using
>>>>>>>> facets. Note that you'd have to re-index them as plain strings.
>>>>>>>>
>>>>>>>> It's more difficult to achieve but popularity boost can also
be
>>>>>>>> useful:
>>>>>>>> you can measure it by sales or by number of clicks. I use
a
>>>>>>>> combination
>>>>>>>> of both, and store those values using partial updates.
>>>>>>>>
>>>>>>>> Hope it helps,
>>>>>>>> John
>>>>>>>>
>>>>>>>>
>>>>>>>> On 17/03/16 09:36, Robert Brown wrote:
>>>>>>>>
>>>>>>>> Hi,
>>>>>>>>
>>>>>>>>> I currently have an index of ~50m docs representing shopping
>>>>>>>>> products:
>>>>>>>>> name, description, brand, category, etc.
>>>>>>>>>
>>>>>>>>> Our "qf" is currently setup as:
>>>>>>>>>
>>>>>>>>> name^5
>>>>>>>>> brand^2
>>>>>>>>> category^3
>>>>>>>>> merchant^2
>>>>>>>>> description^1
>>>>>>>>>
>>>>>>>>> mm: 100%
>>>>>>>>> ps: 5
>>>>>>>>>
>>>>>>>>> I'm getting complaints from the business concerning relevancy,
and
>>>>>>>>> was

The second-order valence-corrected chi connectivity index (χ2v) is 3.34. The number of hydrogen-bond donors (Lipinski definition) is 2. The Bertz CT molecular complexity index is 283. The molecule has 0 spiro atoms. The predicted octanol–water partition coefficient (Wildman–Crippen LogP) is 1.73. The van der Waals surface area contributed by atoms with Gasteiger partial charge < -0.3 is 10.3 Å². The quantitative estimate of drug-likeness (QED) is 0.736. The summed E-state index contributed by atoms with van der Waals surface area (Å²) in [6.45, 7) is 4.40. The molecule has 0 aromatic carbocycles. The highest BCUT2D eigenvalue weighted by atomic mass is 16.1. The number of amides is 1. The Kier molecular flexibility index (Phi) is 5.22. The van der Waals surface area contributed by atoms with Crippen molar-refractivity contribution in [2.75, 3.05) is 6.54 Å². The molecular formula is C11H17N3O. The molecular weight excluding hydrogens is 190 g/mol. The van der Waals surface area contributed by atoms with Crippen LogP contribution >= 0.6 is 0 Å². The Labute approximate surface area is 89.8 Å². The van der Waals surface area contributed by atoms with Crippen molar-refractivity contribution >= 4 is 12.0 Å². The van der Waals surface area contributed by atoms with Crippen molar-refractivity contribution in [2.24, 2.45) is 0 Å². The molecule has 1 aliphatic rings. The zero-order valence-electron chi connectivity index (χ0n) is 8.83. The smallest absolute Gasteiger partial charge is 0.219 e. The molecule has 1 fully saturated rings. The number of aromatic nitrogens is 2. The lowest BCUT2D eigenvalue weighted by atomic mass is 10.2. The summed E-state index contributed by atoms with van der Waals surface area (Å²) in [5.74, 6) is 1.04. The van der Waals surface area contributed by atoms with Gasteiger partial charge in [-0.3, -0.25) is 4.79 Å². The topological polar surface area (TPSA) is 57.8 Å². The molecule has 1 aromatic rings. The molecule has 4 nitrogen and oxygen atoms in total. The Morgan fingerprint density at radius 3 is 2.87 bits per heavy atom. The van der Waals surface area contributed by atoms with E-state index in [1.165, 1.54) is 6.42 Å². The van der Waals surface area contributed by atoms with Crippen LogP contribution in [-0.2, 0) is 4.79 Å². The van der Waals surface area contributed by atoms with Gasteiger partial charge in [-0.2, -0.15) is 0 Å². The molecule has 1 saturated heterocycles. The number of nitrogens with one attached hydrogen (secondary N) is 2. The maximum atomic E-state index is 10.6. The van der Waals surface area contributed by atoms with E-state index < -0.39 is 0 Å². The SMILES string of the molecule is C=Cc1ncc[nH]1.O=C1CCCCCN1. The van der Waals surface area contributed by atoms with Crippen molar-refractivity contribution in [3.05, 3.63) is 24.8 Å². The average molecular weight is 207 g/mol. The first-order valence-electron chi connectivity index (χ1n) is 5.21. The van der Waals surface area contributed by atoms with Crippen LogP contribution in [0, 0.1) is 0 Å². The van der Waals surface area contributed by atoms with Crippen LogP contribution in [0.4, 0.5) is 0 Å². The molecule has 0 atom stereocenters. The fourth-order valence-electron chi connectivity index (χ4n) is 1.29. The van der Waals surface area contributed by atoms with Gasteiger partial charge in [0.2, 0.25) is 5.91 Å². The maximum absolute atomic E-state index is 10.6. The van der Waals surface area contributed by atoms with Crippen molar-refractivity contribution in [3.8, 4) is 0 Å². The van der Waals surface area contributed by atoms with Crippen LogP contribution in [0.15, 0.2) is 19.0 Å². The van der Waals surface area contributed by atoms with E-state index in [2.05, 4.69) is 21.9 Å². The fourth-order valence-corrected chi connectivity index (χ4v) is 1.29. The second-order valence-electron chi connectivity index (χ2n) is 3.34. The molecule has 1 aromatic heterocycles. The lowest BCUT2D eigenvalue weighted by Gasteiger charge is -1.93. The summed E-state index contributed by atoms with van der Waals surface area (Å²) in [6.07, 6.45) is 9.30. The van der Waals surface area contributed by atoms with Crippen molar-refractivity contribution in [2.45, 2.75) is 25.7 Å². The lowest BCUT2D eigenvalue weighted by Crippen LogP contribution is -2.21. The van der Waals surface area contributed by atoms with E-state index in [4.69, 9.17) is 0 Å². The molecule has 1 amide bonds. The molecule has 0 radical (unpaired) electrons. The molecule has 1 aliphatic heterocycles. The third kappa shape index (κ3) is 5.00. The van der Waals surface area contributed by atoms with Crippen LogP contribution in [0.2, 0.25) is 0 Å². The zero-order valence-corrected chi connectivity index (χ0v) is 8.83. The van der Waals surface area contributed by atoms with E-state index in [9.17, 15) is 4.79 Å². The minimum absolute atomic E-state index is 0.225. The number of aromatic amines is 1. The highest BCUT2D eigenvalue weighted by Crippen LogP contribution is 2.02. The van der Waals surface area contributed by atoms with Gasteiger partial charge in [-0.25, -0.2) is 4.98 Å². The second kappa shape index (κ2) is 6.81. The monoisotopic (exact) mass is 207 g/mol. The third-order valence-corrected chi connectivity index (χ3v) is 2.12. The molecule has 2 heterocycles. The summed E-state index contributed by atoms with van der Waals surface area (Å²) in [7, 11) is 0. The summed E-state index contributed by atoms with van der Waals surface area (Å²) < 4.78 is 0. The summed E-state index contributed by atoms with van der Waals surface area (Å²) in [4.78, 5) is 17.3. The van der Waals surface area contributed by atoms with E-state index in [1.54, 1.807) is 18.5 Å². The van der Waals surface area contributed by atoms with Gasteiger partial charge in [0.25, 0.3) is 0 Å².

>>>>>>>>> hoping to get some constructive ideas/thoughts on whether
these
>>>>>>>>> boosts
>>>>>>>>> look semi-sensible or not, I think they were put in place
pretty
>>>>>>>>> much
>>>>>>>>> at random.
>>>>>>>>>
>>>>>>>>> I know it's going to be a case of rounds upon rounds
of testing,
>>>>>>>>> but
>>>>>>>>> maybe there's a good starting point that will save me
some time?
>>>>>>>>>
>>>>>>>>> My initial thoughts right now are to actually just search
on the
>>>>>>>>> name
>>>>>>>>> field, and maybe the brand (for things like "Apple Ipod").
>>>>>>>>>
>>>>>>>>> Has anyone got a similar setup that could share some
direction?
>>>>>>>>>
>>>>>>>>> Many Thanks,
>>>>>>>>> Rob
>>>>>>>>>
>>>>>>>>>
>>>>>>>>>
>>>>>>>>> --
>>>>>> --------------------------
>>>>>>
>>>>>> Benedetti Alessandro
>>>>>> Visiting card : http://about.me/alessandro_benedetti
>>>>>>
>>>>>> "Tyger, tyger burning bright
>>>>>> In the forests of the night,
>>>>>> What immortal hand or eye
>>>>>> Could frame thy fearful symmetry?"
>>>>>>
>>>>>> William Blake - Songs of Experience -1794 England
>>>>>>
>>>>>>
>>>>>>
>>
>


-- 
--------------------------

Benedetti Alessandro
Visiting card : http://about.me/alessandro_benedetti

"Tyger, tyger burning bright
In the forests of the night,
What immortal hand or eye
Could frame thy fearful symmetry?"

William Blake - Songs of Experience -1794 England